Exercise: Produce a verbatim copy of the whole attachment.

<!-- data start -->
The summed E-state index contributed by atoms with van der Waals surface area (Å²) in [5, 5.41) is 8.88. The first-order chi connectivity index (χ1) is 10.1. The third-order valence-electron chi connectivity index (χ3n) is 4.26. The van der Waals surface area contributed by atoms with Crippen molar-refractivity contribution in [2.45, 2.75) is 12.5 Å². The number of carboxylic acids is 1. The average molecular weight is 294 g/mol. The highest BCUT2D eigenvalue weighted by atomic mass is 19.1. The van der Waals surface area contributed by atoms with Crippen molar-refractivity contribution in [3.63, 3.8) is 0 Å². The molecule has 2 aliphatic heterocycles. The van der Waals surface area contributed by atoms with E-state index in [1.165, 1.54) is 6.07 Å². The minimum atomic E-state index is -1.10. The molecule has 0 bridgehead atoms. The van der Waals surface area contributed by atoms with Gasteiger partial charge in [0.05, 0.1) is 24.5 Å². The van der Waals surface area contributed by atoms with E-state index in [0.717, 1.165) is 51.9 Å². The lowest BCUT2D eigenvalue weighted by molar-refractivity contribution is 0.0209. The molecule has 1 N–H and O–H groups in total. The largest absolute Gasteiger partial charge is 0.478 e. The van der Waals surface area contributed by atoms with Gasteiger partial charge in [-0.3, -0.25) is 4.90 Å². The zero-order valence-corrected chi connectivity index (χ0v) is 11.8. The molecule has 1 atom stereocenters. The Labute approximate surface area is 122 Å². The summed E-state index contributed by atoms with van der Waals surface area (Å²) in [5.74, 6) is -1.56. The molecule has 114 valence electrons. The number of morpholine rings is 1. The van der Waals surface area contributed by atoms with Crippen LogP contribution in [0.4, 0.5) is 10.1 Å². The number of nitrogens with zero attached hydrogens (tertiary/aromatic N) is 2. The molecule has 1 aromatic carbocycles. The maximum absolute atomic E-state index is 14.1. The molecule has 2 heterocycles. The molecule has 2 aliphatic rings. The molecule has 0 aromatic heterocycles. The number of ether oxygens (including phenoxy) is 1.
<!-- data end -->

The summed E-state index contributed by atoms with van der Waals surface area (Å²) in [5, 5.41) is 8.88. The first-order chi connectivity index (χ1) is 10.1. The third-order valence-electron chi connectivity index (χ3n) is 4.26. The van der Waals surface area contributed by atoms with Crippen molar-refractivity contribution in [2.45, 2.75) is 12.5 Å². The number of carboxylic acids is 1. The average molecular weight is 294 g/mol. The highest BCUT2D eigenvalue weighted by atomic mass is 19.1. The van der Waals surface area contributed by atoms with Crippen molar-refractivity contribution in [3.63, 3.8) is 0 Å². The molecule has 2 aliphatic heterocycles. The van der Waals surface area contributed by atoms with E-state index in [1.165, 1.54) is 6.07 Å². The minimum atomic E-state index is -1.10. The molecule has 0 bridgehead atoms. The van der Waals surface area contributed by atoms with Gasteiger partial charge in [0.05, 0.1) is 24.5 Å². The van der Waals surface area contributed by atoms with E-state index in [0.717, 1.165) is 51.9 Å². The lowest BCUT2D eigenvalue weighted by molar-refractivity contribution is 0.0209. The molecule has 1 N–H and O–H groups in total. The largest absolute Gasteiger partial charge is 0.478 e. The van der Waals surface area contributed by atoms with Gasteiger partial charge in [-0.3, -0.25) is 4.90 Å². The zero-order valence-corrected chi connectivity index (χ0v) is 11.8. The molecule has 1 atom stereocenters. The Labute approximate surface area is 122 Å². The summed E-state index contributed by atoms with van der Waals surface area (Å²) in [5.74, 6) is -1.56. The molecule has 114 valence electrons. The number of morpholine rings is 1. The van der Waals surface area contributed by atoms with Crippen LogP contribution in [0.4, 0.5) is 10.1 Å². The number of nitrogens with zero attached hydrogens (tertiary/aromatic N) is 2. The molecule has 1 aromatic carbocycles. The maximum absolute atomic E-state index is 14.1. The molecule has 2 heterocycles. The molecule has 2 aliphatic rings. The molecule has 0 aromatic heterocycles. The number of ether oxygens (including phenoxy) is 1.